Thank you! It has been a much harder struggle then I imagined it to be. I really get tore up over missing out on Cody and Carter’s days and have huge mom guilt dropping them off at before school childcare and needing them to be in the after school childcare too. They love it (thankfully) but I fret about the long days for them and not having those special walks back from the school bus stop when we chatted about each others days. It will be worth it in the end, but now it seems to be almost too much. I hope some random, fun, informal reflections of my days in the classroom will help me to not loose sight of why I am doing all this.

      • I’m in the same boat with our last one who’s 5. I choke back the tears… I think it’s harder on us than it is on them!

        There will always be plenty of special times for those bonding moments. I didn’t realize that until our oldest just turned 15 – the talks we have on the way to school and now that he is learning to drive, are priceless. But it’s a Cats in the Cradle sort of life-song – we wish we had more of those times, but life naturally gets in the way.

        Cherish the moments when they arise, and allow your forward academic momentum to eclipse the guilt. Cody & Carter are at the perfect age to start letting go of mom & to venture forth into life as the rest of us know it.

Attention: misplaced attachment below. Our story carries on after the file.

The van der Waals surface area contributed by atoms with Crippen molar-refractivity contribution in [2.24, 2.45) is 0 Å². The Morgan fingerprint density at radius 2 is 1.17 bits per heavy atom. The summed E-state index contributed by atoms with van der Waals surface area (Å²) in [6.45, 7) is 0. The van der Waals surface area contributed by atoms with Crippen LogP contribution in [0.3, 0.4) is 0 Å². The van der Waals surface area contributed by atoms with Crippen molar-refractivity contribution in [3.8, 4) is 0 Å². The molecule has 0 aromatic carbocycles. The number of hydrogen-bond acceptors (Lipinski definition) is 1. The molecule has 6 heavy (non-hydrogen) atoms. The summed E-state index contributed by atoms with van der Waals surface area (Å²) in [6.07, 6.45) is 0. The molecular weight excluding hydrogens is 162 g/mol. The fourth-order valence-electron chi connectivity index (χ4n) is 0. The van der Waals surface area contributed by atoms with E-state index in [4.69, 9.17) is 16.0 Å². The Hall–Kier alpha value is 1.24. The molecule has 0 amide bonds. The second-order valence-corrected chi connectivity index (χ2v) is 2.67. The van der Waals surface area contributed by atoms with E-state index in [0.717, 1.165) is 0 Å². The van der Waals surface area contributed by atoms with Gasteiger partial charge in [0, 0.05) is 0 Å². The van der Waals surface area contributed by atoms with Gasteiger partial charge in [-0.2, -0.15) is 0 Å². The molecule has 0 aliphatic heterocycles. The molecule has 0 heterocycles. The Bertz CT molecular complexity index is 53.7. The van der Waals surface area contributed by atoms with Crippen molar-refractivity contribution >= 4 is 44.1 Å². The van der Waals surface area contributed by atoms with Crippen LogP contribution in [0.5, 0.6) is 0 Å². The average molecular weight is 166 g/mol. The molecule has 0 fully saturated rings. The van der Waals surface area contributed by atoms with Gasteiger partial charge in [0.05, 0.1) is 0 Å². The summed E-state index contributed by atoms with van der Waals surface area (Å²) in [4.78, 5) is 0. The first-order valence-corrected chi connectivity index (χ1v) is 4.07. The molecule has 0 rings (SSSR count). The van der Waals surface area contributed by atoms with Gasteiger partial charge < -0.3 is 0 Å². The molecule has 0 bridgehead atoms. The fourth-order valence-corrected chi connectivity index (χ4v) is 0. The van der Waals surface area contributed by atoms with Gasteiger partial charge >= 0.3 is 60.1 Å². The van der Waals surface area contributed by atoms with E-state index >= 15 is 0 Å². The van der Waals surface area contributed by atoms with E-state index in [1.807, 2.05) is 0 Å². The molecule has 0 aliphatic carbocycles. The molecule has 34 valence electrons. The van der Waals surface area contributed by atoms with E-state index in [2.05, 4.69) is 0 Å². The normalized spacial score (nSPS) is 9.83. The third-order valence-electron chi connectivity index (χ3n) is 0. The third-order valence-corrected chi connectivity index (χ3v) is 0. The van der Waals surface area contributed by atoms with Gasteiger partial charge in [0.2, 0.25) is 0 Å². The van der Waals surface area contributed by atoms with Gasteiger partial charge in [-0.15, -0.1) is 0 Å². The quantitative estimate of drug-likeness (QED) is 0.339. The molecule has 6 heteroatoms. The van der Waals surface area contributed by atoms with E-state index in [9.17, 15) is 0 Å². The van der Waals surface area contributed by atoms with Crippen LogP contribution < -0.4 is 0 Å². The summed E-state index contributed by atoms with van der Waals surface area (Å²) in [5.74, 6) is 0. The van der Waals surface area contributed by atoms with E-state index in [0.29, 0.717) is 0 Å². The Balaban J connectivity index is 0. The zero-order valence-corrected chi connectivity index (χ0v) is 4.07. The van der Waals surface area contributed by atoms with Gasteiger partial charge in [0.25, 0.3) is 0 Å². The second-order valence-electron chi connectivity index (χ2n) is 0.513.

It’s a fine line between raising boys who will be mama’s boys versus boys who will conquer the universe. You were there 24/7 for their formative years, and developmentally (from a child therapist’s perspective), those are the years that count the most and you have already equipped them for what lies ahead. You are equipping them further by furthering your credentials. Don’t think they won’t remember that when they’re older and are wondering what to do with their lives.

        • shoes says:

          A beautiful comment – thank you for this. It is so hard to find that balance, to accept that to gain, sometimes there needs to be a loss and it does not mean that these things are equal. I move forward and I hope that in the end the decisions I make now, as hard as they may be, will benefit our future.

  3. Great idea…Efficiency Rocks! 😉
    Hang in there, Mama Shoes – it’ll all be worth it in the end.

  4. Hetterbell says:

    I look forward to it! I hope all is going well. 🙂

    • shoes says:

      Thank you! I hope I actually find a way to fit this idea in. I so miss writing (and reading!) for my blog. In the grand scheme of things, my blogging is not all that important, but to me – it is. And that has to count for something. All is going well although sometimes I feel so tired and scatterbrained that it is amazing to me that the daily progress is met each day.

      • Hetterbell says:

        It’s nice that you love your blog. Amidst all the other things that have to be done in day to day life it’s nice that it is one of your oases. I’m glad it’s all going well. 🙂

  5. I Am Jasmine Kyle says:

    OH I bet your kids are getting SO much out of this. GO GIRL!